- Mumenhes is a hermaphroditic creator god who emerged from the primordial waters to create the the other gods by mating with himself. He is an anthropomorphic human with the head of a hawk. Mumenhes was an obscure god during modern Cobura's Arkhē revival with his worship largely confined within the royal family. He came to prominence when he was elevated to the monotheistic god of Hawu Mumenhes after Coburan Prince Remptahhu became king of that country. Mumenhes's consort is Eye of Mumenhes, a sun disk encircled by one or more cobras. The Eye is an extension of Mumenhes's power but it also behaves as an independent entity. The Eye is often personified as other gods including Ajōrē. The Eye is Mumenhes's partner in the creative cycle in which Mumenhes begets the renewed form of himself reborn daily at dawn. The Eye's violent aspect defends Mumenhes against the agents of disorder that threaten his rule. This dangerous aspect of the Eye goddess is often represented by a lioness or by the uraeus, a symbol of protection and royal authority. The disastrous effects when the Eye goddess rampages out of control and the efforts of the gods to return her to a benign state are a prominent motif in Arkhē. The Eye of Mumenhes represents many of the same aspects as the Eye of Nošep.
- Atēm is a creator god whose name means "complete" or "finished." He is thus considered the finisher of the world which he returns to watery chaos at the end of each creation cycle. Atēm is said to be the most basic fundamental substance of all matter, and all gods, living things, and objects are thought to be made of his body and aboui (soul). When a king or queen is entombed, Atēm is believed to lift the dead monarch's aboui from their necropolis to heaven. Due to his association with kingship, Atēm is often depicted as a man wearing royal crowns. Atēm is sometimes considered a sun god -- the evening setting sun counterpart to Mumenhes who is the rising sun.
- Sewehneb is the god of calm and pacification. His name means "wind," leading to some depictions of him as the atmosphere or air separating Terra from the sky. However, he is most commonly depicted as a man carrying an ankh and wearing one or more feathers in his wig to symbolize his role as the animating element or "breath" in living things and thus a key figure in maintaining Taphmēi. Sewehneb's consort and twin sister is Sepseymawo, a goddess of moisture, dew, and rain. The sibling-spouses were created by their father Mumenhes through masturbation. After ejaculating, Mumenhes placed the semen into his mouth, then spat out Sewehneb and Sepseymawo. In Arkhē mythology, this mixture of semen, water (saliva), and breath (spitting or blowing out) is believed to have given rise to the centrality of procreation (semen fertilizing a water-filled placenta or egg) and oxygen in living things.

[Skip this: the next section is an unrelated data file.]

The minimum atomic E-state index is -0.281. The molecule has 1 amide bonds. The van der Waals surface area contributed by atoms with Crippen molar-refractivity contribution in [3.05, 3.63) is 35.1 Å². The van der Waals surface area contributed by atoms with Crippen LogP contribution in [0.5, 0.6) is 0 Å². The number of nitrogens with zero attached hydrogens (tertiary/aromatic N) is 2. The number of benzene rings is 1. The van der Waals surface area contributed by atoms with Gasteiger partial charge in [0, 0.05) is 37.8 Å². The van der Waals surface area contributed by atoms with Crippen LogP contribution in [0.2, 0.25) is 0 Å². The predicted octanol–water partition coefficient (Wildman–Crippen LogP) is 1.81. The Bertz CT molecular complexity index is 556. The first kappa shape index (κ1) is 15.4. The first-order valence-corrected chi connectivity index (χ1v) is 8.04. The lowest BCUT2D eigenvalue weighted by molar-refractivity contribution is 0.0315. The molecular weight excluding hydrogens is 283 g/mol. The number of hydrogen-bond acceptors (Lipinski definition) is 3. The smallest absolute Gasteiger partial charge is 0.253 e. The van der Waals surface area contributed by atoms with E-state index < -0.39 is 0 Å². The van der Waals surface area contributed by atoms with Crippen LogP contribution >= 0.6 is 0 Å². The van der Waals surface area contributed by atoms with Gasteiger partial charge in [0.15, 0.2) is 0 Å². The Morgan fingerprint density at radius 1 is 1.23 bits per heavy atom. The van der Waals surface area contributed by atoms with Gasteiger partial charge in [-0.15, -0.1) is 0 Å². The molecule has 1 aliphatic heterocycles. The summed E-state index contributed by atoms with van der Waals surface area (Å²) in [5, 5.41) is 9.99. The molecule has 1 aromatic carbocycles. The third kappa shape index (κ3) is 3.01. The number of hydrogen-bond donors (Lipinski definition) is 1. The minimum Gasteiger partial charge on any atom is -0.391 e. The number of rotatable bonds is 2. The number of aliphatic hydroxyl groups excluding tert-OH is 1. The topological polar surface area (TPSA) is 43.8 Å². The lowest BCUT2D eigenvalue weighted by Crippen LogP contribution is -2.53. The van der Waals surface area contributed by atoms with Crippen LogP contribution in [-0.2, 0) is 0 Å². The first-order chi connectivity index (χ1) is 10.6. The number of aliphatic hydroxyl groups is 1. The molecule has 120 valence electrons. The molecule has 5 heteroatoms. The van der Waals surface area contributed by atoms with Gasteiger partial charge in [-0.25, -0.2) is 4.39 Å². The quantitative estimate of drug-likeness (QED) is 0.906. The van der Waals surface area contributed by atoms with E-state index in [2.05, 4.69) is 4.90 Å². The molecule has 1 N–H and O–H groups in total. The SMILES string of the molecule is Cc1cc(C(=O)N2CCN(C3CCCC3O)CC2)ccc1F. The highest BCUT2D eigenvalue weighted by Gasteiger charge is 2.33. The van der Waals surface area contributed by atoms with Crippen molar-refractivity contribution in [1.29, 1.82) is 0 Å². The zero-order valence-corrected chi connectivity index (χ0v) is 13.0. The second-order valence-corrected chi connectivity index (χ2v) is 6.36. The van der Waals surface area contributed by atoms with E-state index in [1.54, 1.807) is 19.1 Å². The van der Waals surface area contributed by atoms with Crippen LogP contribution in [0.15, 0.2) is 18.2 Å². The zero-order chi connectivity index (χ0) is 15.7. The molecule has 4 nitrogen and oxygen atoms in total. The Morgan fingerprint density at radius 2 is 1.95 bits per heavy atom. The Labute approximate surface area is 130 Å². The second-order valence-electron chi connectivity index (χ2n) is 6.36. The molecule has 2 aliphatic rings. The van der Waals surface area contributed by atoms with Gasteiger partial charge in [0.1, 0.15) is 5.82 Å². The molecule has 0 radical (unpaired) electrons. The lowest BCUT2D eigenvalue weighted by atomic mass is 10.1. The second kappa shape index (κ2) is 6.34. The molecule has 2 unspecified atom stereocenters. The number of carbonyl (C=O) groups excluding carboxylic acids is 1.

- Tut is a god of reproduction and creation whose cult originated early in Ancient Irkawa's predynastic era. Tut is represented as a human with an erect penis which he grips in his left hand while holding a flail aloft. Tut is always depicted with pitch black skin as an indication of procreation's association with the infinite universe, life's emergence from the Primordial Waters, and the life-giving enrichment of humanity by the Sun God Mumenhes, except in rare instances when Tut is depicted in gold of which gods' flesh and body are thought to be made in Arkhē theology. Tut is considered the aboiu "soul" of Mumenhes due to his focus on fertility and reproduction. The two gods are often merged together as Tutmumenhes , in which state they are jointly referred to with the epithet, "The Maker of Gods and Men." Tutmumenhes can be just as easily divided again, after which Mumenhes is considered to retain his focus as Lord of the Universe, having temporarily set aside the ba or "vessel" of Tut's body which Mumenhes had inhabited during the procreative act. The cyclical recombination and division of Tut and Mumenhes is heavily associated with kingship and royal family, as it is thought essential for the monarch to become possessed by the spirit of Tutmumenhes during sexual intercourse with royal consorts so that any child conceived will be a Son of God or Daughter of God, and therefore inherit the right and character of rulership. In the underworld, Tut takes the form of a judgement god called Tūt who punishes homosexuals for their subversion of procreative processes.